The Eurozone Enlargement: A Viewpoint from Bulgaria
Georgi Angelov, Senior Economist with the Open Society Institute – Sofia,argues that the ESM and the Pact for the Euro are a real burden for the poorer EU member states and they significantly decrease their incentives to join the Eurozone.
In the first decade of the existence of the euro, there was a very interesting phenomenon. The Eurozone candidate countries had to meet strict criteria, while the Eurozone member states in practice had no such conditions (normatively, such rules existed but were not observed). There was a remarkable case, when a candidate for the Eurozone was not admitted as it had inflation rate just 0,01% above the required level. At the same time, many countries of the Eurozone did not meet the requirements for a government debt for years on end, but no action was taken against them.
The Eurozone rules were not only unjust – they were counterproductive too. Common sense requires respecting the rules within the Eurozone in order to ensure stability of the euro. As this was not done, now many Eurozone member states are on the verge of default. At the same time, the goal of imposing the euro as a global currency required the quick accession of the new member states of the EU, at the time when they were willing to enter the Eurozone. This was not done.
Paradoxically, the countries with a better fiscal and economic policy were outside of the Eurozone, while the countries within the Eurozone had worse fiscal policy. For example, in 2008 all new EU member states had a government debt below 50% of GDP, excluding only Hungary, while in the Eurozone the government debt was over on average 70% of GDP. What is more – seven of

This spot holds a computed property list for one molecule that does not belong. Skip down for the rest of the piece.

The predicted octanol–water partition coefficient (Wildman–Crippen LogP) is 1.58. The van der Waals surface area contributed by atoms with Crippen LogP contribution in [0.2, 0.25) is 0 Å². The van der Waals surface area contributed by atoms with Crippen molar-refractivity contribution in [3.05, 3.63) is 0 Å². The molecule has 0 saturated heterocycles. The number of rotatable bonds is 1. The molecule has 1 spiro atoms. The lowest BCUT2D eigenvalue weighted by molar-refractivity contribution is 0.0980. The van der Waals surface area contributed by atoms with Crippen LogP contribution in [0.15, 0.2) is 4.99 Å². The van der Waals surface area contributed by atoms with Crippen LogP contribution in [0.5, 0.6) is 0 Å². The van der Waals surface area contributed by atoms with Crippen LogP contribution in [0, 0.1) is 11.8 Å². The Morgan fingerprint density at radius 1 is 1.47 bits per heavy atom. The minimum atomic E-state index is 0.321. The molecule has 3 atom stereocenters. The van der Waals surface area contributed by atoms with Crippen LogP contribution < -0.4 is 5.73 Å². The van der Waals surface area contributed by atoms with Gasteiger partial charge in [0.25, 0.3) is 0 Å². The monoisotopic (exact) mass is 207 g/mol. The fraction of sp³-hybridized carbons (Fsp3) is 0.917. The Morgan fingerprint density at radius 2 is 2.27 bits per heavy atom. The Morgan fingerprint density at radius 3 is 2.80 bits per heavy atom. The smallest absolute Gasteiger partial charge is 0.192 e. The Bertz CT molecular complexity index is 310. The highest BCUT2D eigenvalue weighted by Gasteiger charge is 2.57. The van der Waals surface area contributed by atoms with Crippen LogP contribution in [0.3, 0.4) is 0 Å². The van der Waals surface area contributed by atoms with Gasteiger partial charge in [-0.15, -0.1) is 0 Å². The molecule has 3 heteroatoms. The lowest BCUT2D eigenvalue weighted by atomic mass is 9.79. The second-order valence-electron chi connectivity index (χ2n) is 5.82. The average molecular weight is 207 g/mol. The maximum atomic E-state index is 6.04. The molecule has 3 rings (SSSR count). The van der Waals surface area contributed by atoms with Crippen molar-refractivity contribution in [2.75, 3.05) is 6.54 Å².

the ten countries with the lowest level of government debt in the EU were outside the Eurozone in 2008. They were outside the Eurozone mostly because they were not admitted to it. The Eurozone did not admit countries with a good economic policy, while the Eurozone itself had a weak fiscal policy as a whole. It is hard to believe, but it is a fact.
The current state of affairs
From the perspective of the countries outside the Eurozone, the situation in recent months did not change for the better. It is just the opposite. After they created the mess with the Eurozone fiscal problems, the big countries came up with a "solution" - a bailout fund for rescuing the defaulted states – although bailout of bankrupt countries is illegal under the current legislation of the EU. Now the change in the Lisbon Treaty is put forward, aiming at legalizing the bailout fund, the so-called ESM (European Stability Mechanism).
The rescue fund itself (ESM) will have a capital of 700 billion euro of which 80 billion euro will be effectively deposited and the rest will be provided when necessary. The initial proposal was to allocate the capital on the basis of population and GDP – meaning that the poorest countries will pay the most as a share of GDP, while the richest will pay least. It was only after strong opposition by the new member states a small and temporary concession was made – during the first 12 years of Eurozone membership for the countries with less than 75% of average GDP, the weight of population will be 12,5% instead of 50%.